Section Head Election 2019 - Call for candidates and statements

Political Communication Research Section

The Political Communication Research Section of IAMCR will be holding elections during the section's business meeting at the upcoming conference in Madrid. We invite candidacies for the position of chair and vice-chair of the section.

Responsibilities include all phases of conference programming for the group as well as participation in association-wide decision-making, both during face-to-face meetings before and sometimes after the annual conference and, between conferences, online. Within that remit, there is room for a great deal of creativity in conceptualizing, organizing, and populating sessions; engaging in substantive and programmatic collaborations with other sections; stimulating collaborative research; working with emerging scholars; and so on.

The section's current chairs María José Canel and Christina Holtz-Bacha and vice-chair Bengt Johansson will not run again. Julio Juárez Gamíz, who also served as vice-chair since 2012, will be running for chair.

Nominations and self-nominations are welcome. Interested candidates should send their name, institutional position and a statement (maximum 500 words) to Christina Holtz-Bacha christina.holtz-bacha [at] with a copy to IAMCR General Secretary Maria Gerard Goggin gerard.goggin [at] and to the IAMCR secretariat membership [at] The deadline for submitting candidacies is June 14, 2019.

You will find the election rules at:

Candidates and statements

For Co-Chair:

For Vice-Chair:

Statements of candidates for Co-Chair

Martín Echeverría (Autonomous University of Puebla, Mexico)

I work at the Center of Studies in Political Communication at the Autonomous University of Puebla, Mexico. I have a Ph.D. in Communication (University of Seville, Spain) and a masters degree in Political Communication (Universitat Pompeu Fabra, Barcelona, Spain). My work is focused in the content of political debates, structure of political advertising, the normative performance of news media, and the mediatization of politics in the press, attitudes of journalists and media effects.

I am concerned about the low participation of the global south scholars in the international discussion of our field. While South East Asia and Africa, for example, have recently begun to institutionalize and thrive in their internationalization, other regions such as Latin America have a minimal presence in global journals, conferences, and seminars. Of course there are linguistic barriers but also other ones, like different research practices and agendas that preclude discussion and collaboration.
Therefore, one of my main purposes as Chair of the Section is to reinforce the integration of global south scholars into the IAMCR community through some actions: a) invite scholars in those regions that have already an international scope or share the agendas and practices of the international mainstream, b) promote special issues in journals and editorial opportunities for global south scholars and their research interests, c) promote seminars to train those scholars to comply international standards of scientific work, including the structure and style of their papers.

That, of course, is not the only task I am willing to perform. I will actively work to continue and improve on the scholarly tradition and excellence of the Section, through the collective pursuit of theoretical creativity and methodological rigor. I think my candidacy will fit in the team of officers that is being assembled and will help to achieve our goals as a field.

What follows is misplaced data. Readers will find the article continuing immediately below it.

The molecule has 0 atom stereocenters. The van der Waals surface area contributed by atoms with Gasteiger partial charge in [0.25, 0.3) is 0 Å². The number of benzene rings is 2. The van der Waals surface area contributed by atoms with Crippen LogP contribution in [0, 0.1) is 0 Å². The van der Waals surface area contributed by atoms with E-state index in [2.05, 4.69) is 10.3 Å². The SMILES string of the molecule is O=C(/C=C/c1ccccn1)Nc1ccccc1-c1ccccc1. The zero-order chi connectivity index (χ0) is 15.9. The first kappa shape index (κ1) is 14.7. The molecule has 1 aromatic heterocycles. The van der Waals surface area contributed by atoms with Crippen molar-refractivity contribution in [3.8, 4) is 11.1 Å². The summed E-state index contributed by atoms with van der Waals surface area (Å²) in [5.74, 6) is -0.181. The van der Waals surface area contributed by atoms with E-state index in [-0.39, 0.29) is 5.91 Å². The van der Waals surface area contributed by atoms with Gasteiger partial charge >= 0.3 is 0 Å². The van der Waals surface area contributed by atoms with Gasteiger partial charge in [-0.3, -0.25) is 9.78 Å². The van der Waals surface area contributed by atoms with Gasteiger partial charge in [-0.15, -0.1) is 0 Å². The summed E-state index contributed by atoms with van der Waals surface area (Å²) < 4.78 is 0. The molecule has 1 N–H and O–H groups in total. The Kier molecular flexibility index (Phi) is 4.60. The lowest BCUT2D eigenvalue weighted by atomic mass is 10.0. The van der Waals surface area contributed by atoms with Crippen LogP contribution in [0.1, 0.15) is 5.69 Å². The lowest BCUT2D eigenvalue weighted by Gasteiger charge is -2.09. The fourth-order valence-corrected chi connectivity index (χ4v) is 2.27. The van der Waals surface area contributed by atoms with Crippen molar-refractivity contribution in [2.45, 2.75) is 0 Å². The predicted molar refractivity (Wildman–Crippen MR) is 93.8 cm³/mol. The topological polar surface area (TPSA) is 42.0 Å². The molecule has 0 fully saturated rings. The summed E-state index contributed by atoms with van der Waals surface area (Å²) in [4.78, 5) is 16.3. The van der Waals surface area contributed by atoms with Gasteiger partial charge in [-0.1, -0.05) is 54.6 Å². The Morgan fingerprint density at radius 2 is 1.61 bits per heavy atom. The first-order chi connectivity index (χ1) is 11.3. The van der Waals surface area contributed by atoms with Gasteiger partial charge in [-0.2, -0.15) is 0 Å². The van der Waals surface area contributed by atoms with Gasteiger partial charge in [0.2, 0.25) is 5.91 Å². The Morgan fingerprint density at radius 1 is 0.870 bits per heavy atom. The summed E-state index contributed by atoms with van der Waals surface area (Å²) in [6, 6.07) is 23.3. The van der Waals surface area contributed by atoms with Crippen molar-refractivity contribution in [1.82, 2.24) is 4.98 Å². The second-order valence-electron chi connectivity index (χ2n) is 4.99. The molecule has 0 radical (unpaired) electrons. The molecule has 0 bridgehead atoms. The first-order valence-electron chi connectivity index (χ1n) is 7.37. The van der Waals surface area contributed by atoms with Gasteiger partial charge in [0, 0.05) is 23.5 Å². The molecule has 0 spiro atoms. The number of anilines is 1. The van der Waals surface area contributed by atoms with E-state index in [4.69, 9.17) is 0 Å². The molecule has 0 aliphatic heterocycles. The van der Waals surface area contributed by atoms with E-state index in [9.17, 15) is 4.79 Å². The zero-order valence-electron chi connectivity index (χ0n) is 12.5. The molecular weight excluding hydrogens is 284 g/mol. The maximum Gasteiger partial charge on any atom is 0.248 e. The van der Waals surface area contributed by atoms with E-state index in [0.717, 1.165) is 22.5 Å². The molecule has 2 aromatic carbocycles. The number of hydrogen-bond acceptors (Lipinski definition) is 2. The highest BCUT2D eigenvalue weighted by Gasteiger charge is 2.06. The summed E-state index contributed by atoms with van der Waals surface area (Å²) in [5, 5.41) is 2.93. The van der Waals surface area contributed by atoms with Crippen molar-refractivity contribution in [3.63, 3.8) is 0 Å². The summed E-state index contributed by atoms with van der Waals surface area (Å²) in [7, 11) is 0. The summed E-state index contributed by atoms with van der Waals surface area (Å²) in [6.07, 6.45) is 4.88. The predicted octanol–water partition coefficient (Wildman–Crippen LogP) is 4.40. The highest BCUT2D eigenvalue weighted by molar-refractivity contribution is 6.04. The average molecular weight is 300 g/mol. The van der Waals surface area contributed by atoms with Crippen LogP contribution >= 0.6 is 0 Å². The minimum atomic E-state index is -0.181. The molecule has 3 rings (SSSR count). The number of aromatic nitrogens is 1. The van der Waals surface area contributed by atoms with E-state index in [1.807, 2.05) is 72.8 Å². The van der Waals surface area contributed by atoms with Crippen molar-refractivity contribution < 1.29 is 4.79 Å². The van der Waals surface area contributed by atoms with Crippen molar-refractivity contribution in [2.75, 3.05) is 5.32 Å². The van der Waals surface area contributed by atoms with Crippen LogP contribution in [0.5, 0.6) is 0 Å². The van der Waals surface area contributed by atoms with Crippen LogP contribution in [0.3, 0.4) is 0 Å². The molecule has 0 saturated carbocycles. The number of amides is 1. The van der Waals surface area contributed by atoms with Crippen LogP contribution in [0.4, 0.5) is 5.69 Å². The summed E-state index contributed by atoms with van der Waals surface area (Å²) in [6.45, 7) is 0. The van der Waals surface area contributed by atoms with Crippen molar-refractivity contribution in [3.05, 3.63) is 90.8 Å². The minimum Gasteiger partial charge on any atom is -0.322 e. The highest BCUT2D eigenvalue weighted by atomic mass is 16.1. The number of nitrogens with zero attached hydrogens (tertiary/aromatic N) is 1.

Martín Echeverría, PhD. Full professor
Center of Studies in Political Communication
Autonomous University of Puebla, Mexico

Marie Grusell (University of Gothenburg, Sweden)

I have decided to announce my interest to candidate for chair or vice-chair in the Political Communication Research Section. Today I´m a Director of Media and Communication (Bachelor and Master) at the University of Gothenburg, as well as an Associate Professor in Political Communication Mid Sweden University. Since my dissertation (2008), I consider it a privilege to be able to perform my own research in addition to being part of established research networks.  I have considerable knowledge working with both qualitative and quantitative studies and I enjoy the aspects of both theoretical and empirical challenges. 

My strength as a researcher and Director of studies is my ability to “make things happen”. I have the capacity to make ideas come to life in everyday life. Examples of this are the two major projects I have been working on in the past year. I have been the coeditor for Snabbtänkt ( and Euroflections ( The main purpose of both these projects is to link the research community together and at the same time extend knowledge about different aspects of political communication in an accessible manner to scholars as well as ordinary people. In the first project close to 100 researchers (mostly Swedes and Scandinavians) came together and published a report 10 days after the Swedish General election 2018. In the most recent project, Euroflections, 76 researchers from all over Europe, presented interesting analysis just 18 days after the EU-election 2019. 

I am a candidate because I want to further help develop the group's opportunities in the new political landscape. By evolving the group's strengths and weaknesses my aim is to create strong conditions for further development. I am responsive and flexible and with the help of the group’s members, my plan is to create new opportunities to develop the group further. I’m hard working and I will do my utmost to develop the Political Communication Research Section for new challenges. 

Marie Grusell
Senior Lecturer, Ph.D.
Director Media and Communication (MKV)
Associate Professor in Political Communication Mid Sweden University

Julio Juárez Gámiz (Universidad Nacional Autónoma de México)

After seven years serving as Vice-Chair of the Political Communication Research Section, I’ve had the opportunity to know first-hand IAMCR’s dynamic and vibrant academic community. Through the work of my fellow colleagues presenting their work in the Section I have come to recognize and appreciate research trends both regional and international. The study of political communication is a primal aspect of my academic and professional career. I certainly think there are many activities our section can embark in years to come in order to consolidate the inclusion of emerging theories, research interests and methods to the study of a fast-moving political environment worldwide.